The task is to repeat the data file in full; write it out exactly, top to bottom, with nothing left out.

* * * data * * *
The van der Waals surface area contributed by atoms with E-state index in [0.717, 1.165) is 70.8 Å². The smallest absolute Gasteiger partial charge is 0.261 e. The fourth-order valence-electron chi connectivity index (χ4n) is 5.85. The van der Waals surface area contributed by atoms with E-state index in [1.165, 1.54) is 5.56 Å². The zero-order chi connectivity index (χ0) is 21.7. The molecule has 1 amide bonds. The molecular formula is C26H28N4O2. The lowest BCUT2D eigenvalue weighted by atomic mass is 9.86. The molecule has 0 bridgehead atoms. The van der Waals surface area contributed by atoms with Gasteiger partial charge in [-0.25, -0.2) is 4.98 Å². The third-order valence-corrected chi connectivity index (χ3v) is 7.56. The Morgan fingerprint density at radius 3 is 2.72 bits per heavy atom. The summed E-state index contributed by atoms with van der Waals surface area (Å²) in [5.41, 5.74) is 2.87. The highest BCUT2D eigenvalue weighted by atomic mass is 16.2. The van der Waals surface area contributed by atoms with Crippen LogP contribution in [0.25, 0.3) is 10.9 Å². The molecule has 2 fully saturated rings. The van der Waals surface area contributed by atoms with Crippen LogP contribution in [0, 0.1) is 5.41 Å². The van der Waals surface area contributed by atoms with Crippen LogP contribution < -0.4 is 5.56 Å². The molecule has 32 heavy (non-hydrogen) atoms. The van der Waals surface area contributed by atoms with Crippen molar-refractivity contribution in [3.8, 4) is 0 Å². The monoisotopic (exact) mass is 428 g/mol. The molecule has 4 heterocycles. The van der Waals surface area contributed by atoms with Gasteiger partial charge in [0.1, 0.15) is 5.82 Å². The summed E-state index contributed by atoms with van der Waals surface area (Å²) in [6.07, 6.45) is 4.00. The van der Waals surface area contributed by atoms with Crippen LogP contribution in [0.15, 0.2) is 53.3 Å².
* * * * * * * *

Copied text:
The van der Waals surface area contributed by atoms with E-state index in [0.717, 1.165) is 70.8 Å². The smallest absolute Gasteiger partial charge is 0.261 e. The fourth-order valence-electron chi connectivity index (χ4n) is 5.85. The van der Waals surface area contributed by atoms with E-state index in [1.165, 1.54) is 5.56 Å². The zero-order chi connectivity index (χ0) is 21.7. The molecule has 1 amide bonds. The molecular formula is C26H28N4O2. The lowest BCUT2D eigenvalue weighted by atomic mass is 9.86. The molecule has 0 bridgehead atoms. The van der Waals surface area contributed by atoms with Gasteiger partial charge in [-0.25, -0.2) is 4.98 Å². The third-order valence-corrected chi connectivity index (χ3v) is 7.56. The Morgan fingerprint density at radius 3 is 2.72 bits per heavy atom. The summed E-state index contributed by atoms with van der Waals surface area (Å²) in [5.41, 5.74) is 2.87. The highest BCUT2D eigenvalue weighted by atomic mass is 16.2. The van der Waals surface area contributed by atoms with Crippen LogP contribution in [0.25, 0.3) is 10.9 Å². The molecule has 2 fully saturated rings. The van der Waals surface area contributed by atoms with Crippen LogP contribution in [0, 0.1) is 5.41 Å². The van der Waals surface area contributed by atoms with Crippen LogP contribution < -0.4 is 5.56 Å². The molecule has 32 heavy (non-hydrogen) atoms. The van der Waals surface area contributed by atoms with Crippen molar-refractivity contribution in [3.8, 4) is 0 Å². The monoisotopic (exact) mass is 428 g/mol. The molecule has 4 heterocycles. The van der Waals surface area contributed by atoms with Gasteiger partial charge in [0.1, 0.15) is 5.82 Å². The summed E-state index contributed by atoms with van der Waals surface area (Å²) in [6.07, 6.45) is 4.00. The van der Waals surface area contributed by atoms with Crippen LogP contribution in [0.15, 0.2) is 53.3 Å².